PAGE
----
MONDAY, March 29, 2021 (HealthDay News) -- As NASA astronauts set their sights on reaching Mars and building an outpost on the moon, they are likely to need regular, rigorous exercise to keep their hearts in shape, a new study suggests.
Researchers analyzed data gathered from U.S. astronaut Scott Kelly during his year in space from 2015 to 2016 and from Benoît Lecomte's attempt to swim across the Pacific Ocean in 2018. Investigators said swimming simulates weightlessness.
The results showed that long sessions of low-intensity exercise don't completely counteract the effects of weightlessness on the heart, which will weaken over time in a gravity-free environment.
Short, regular bouts of high-intensity exercise may be required to keep the heart healthy during long space missions, according to findings published March 29 in the journal Circulation.
The heart's work to counter Earth's gravity in order to keep blood flowing throughout the body helps it maintain its size and function. Without gravity, the heart begins to shrink.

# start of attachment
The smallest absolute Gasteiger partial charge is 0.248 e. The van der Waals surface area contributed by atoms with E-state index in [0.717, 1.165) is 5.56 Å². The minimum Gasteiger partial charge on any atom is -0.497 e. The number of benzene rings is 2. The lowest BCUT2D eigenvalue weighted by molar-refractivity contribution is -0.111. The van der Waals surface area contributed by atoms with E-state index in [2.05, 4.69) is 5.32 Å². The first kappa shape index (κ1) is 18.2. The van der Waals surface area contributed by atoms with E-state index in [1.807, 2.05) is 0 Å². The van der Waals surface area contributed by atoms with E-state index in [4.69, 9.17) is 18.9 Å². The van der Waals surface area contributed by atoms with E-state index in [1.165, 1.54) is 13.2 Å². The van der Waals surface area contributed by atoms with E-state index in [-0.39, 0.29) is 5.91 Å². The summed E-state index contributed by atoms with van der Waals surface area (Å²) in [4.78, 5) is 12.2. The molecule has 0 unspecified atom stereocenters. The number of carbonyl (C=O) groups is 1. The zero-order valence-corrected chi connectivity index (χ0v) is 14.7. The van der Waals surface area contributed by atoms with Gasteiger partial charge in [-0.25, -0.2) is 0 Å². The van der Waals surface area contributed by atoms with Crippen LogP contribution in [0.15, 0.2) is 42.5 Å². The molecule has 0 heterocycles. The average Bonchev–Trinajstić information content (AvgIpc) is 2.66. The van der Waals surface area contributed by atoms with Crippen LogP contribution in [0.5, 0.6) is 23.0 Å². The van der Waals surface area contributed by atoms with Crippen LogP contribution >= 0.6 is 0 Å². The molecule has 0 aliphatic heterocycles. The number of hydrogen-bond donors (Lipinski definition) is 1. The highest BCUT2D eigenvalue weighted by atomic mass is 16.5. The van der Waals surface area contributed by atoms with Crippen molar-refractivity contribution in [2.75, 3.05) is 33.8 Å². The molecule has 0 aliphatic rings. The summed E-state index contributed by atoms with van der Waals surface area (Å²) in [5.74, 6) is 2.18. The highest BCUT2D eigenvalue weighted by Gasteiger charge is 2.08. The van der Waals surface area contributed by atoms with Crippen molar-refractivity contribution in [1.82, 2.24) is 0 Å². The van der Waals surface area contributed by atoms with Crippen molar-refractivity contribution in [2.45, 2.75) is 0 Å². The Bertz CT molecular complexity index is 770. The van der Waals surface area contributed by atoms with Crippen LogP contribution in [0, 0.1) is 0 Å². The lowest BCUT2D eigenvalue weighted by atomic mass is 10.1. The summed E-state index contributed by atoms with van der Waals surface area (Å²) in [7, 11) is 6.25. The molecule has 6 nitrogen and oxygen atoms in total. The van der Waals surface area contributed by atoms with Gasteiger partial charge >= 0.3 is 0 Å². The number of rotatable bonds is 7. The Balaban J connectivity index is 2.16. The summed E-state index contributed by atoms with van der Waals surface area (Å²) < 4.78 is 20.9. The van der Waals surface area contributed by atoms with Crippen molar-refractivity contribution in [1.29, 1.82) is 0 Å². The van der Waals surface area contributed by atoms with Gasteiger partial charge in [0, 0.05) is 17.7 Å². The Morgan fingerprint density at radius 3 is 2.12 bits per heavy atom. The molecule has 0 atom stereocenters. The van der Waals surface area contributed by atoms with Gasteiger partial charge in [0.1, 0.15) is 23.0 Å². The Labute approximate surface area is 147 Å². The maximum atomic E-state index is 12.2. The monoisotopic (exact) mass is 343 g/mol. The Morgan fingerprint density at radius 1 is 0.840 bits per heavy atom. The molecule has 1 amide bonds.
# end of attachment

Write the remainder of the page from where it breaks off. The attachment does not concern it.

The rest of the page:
"The heart is remarkably plastic and especially responsive to gravity or its absence," said study senior author Dr. Benjamin Levine, professor of internal medicine at UT Southwestern Medical Center and Texas Health Presbyterian Dallas.
"Both the impact of gravity as well as the adaptive response to exercise play a role, and we were surprised that even extremely long periods of low-intensity exercise did not keep the heart muscle from shrinking," Levine said in a journal news release.
During his 340 days in space, Kelly exercised one to two hours a day, six days a week. He used a stationary bike, a treadmill and resistance activities. Before he had to abandon his quest, Lecomte's 1,753-mile Pacific swim lasted 159 days, during which he swam an average of nearly six hours a day.
The men's hearts were assessed before and after their expeditions. Both lost mass from their hearts' left ventricles. Both also had an initial drop in that ventricle's diameter.
The researchers noted that this case study included extraordinary undertakings by two unique people, and more research is needed to learn how the findings might apply to the general population.
Researchers are continuing to analyze Lecomte's heart images from before and after the swim. They said these would help them understand whether long-term effects of weightlessness can be reversed. No further follow-up is planned with Kelly.
The U.S. National Heart, Lung, and Blood Institute offers a guide to a healthy heart.
SOURCE: Circulation, news release, March 29, 2021